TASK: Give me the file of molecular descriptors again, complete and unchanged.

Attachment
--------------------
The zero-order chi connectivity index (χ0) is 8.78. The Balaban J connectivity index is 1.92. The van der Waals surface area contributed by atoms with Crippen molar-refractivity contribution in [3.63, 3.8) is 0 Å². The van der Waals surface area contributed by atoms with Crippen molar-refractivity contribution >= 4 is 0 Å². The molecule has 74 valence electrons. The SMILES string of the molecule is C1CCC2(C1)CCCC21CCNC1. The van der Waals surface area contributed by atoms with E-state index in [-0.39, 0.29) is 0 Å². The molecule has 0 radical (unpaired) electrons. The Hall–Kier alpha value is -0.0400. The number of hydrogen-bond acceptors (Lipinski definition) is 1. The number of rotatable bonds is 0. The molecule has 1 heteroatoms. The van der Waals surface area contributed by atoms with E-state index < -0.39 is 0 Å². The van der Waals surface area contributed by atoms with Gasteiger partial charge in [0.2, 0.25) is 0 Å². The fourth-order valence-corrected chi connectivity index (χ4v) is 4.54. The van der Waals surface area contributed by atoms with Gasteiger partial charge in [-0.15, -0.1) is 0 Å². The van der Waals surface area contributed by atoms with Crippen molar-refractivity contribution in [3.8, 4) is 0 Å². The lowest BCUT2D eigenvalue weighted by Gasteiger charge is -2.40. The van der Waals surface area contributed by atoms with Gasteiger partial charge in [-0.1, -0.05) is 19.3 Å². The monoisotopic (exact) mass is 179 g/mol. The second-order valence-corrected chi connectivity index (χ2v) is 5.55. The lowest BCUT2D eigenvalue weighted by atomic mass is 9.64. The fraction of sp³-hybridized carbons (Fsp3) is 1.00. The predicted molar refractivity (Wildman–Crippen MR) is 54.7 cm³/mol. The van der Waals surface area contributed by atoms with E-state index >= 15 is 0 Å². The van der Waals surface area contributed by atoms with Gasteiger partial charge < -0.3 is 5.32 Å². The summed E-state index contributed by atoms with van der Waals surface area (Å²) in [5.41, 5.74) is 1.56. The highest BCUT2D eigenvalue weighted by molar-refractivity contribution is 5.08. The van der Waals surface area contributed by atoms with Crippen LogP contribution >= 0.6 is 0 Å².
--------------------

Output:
The zero-order chi connectivity index (χ0) is 8.78. The Balaban J connectivity index is 1.92. The van der Waals surface area contributed by atoms with Crippen molar-refractivity contribution in [3.63, 3.8) is 0 Å². The van der Waals surface area contributed by atoms with Crippen molar-refractivity contribution >= 4 is 0 Å². The molecule has 74 valence electrons. The SMILES string of the molecule is C1CCC2(C1)CCCC21CCNC1. The van der Waals surface area contributed by atoms with E-state index in [-0.39, 0.29) is 0 Å². The molecule has 0 radical (unpaired) electrons. The Hall–Kier alpha value is -0.0400. The number of hydrogen-bond acceptors (Lipinski definition) is 1. The number of rotatable bonds is 0. The molecule has 1 heteroatoms. The van der Waals surface area contributed by atoms with E-state index < -0.39 is 0 Å². The van der Waals surface area contributed by atoms with Gasteiger partial charge in [0.2, 0.25) is 0 Å². The fourth-order valence-corrected chi connectivity index (χ4v) is 4.54. The van der Waals surface area contributed by atoms with Gasteiger partial charge in [-0.15, -0.1) is 0 Å². The van der Waals surface area contributed by atoms with Crippen molar-refractivity contribution in [3.8, 4) is 0 Å². The lowest BCUT2D eigenvalue weighted by Gasteiger charge is -2.40. The van der Waals surface area contributed by atoms with Gasteiger partial charge in [-0.1, -0.05) is 19.3 Å². The monoisotopic (exact) mass is 179 g/mol. The second-order valence-corrected chi connectivity index (χ2v) is 5.55. The lowest BCUT2D eigenvalue weighted by atomic mass is 9.64. The fraction of sp³-hybridized carbons (Fsp3) is 1.00. The predicted molar refractivity (Wildman–Crippen MR) is 54.7 cm³/mol. The van der Waals surface area contributed by atoms with E-state index >= 15 is 0 Å². The van der Waals surface area contributed by atoms with Gasteiger partial charge < -0.3 is 5.32 Å². The summed E-state index contributed by atoms with van der Waals surface area (Å²) in [5.41, 5.74) is 1.56. The highest BCUT2D eigenvalue weighted by molar-refractivity contribution is 5.08. The van der Waals surface area contributed by atoms with Crippen LogP contribution >= 0.6 is 0 Å².